David Maraniss, author of a biography of Barack Obama, compared Obama’s speech in Newtown to the Gettysburg Address. Maraniss claimed that “People will long remember what Barack Obama said in Newtown, his Gettysburg address.” Maraniss found multiple levels of excellence in Obama’s speech: “philosophical, sorrowful, determined, universal, simple, beautiful.”
Noted historian Spike Lee agreed. He considers the speech “one of the greastest [sic] presidential speeches in the history of the US.”
Philosophical depth, universality, and beauty are in the eye of the beholder, of course. For me, the speech was fine. But only in the Age of Oprah could it be considered a soaring masterpiece, and even then only by those who already admire the president. I’d bet the speech will not be “long remembered.”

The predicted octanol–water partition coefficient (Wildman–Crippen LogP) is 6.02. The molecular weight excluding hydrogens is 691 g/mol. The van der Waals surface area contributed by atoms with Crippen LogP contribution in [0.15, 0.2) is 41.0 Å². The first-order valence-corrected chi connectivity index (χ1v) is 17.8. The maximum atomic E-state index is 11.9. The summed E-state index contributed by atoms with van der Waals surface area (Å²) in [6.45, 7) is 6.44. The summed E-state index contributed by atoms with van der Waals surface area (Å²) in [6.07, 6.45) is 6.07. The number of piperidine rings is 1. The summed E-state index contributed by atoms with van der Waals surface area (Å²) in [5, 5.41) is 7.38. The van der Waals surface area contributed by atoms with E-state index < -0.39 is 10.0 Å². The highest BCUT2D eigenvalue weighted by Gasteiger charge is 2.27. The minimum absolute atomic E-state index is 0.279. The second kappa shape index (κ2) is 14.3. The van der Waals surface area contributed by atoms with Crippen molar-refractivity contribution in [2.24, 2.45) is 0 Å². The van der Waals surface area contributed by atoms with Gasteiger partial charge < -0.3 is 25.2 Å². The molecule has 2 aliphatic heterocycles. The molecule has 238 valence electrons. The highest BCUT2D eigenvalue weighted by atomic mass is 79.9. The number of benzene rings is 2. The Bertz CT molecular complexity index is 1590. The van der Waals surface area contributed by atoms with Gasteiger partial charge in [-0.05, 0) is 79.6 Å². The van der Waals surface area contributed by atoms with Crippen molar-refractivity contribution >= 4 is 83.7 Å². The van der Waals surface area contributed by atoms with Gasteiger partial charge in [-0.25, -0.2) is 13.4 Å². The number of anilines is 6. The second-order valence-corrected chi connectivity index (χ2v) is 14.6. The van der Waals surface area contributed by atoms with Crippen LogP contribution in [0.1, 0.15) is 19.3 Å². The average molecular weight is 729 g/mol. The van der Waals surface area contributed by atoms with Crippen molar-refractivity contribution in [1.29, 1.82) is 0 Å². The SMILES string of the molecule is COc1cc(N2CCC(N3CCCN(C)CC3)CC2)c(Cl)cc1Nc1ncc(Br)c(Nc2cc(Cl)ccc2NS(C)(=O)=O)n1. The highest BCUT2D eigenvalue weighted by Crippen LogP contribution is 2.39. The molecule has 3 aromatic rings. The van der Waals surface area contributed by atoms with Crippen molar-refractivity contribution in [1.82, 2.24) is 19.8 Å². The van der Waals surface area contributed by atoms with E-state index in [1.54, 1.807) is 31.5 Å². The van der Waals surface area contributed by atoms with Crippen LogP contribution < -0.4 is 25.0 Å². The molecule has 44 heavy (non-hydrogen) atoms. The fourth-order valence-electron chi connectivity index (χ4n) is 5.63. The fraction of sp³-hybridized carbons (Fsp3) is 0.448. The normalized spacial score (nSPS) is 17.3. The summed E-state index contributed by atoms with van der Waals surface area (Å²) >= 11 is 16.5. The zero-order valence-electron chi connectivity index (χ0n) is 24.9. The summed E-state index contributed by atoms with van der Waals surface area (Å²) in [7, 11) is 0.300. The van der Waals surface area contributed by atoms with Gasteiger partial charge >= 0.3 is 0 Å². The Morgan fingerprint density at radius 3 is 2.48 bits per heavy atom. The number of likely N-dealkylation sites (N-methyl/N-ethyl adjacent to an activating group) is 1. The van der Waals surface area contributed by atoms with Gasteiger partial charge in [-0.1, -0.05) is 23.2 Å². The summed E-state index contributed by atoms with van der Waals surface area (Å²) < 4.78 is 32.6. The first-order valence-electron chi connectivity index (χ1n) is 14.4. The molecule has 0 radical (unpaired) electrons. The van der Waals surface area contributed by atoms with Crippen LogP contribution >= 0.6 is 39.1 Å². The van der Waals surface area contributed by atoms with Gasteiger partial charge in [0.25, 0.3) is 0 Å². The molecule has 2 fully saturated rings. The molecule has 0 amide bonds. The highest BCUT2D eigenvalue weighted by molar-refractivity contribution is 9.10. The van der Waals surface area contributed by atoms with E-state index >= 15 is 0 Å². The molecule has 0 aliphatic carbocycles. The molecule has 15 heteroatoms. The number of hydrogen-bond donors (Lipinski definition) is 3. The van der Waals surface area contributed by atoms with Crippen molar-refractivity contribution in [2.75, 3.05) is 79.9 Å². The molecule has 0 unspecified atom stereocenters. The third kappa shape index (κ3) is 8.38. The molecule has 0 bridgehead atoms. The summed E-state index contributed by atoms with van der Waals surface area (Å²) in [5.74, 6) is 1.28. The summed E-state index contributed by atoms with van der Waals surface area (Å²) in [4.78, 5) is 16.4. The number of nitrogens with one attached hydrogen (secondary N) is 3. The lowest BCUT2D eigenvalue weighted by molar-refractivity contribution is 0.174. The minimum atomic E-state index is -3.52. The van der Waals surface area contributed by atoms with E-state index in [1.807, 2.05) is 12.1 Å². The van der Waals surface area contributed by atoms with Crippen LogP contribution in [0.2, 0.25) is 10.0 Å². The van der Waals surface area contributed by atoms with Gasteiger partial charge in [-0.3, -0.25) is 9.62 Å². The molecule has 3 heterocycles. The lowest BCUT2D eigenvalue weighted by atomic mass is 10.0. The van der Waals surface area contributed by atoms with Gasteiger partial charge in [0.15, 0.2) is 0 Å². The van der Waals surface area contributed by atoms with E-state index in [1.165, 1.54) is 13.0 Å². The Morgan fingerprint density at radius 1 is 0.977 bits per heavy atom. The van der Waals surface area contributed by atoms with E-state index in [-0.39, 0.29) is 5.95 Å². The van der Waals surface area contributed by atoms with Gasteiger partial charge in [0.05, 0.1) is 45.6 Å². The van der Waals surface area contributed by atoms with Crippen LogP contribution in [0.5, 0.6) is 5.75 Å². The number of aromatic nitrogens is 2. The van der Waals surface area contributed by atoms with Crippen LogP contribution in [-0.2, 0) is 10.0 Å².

As for the comparison to Lincoln, I’ll borrow from the response of philosopher Sparky Anderson when someone compared Thurman Munson to Johnny Bench: Don’t never embarrass nobody by comparing them to Abraham Lincoln.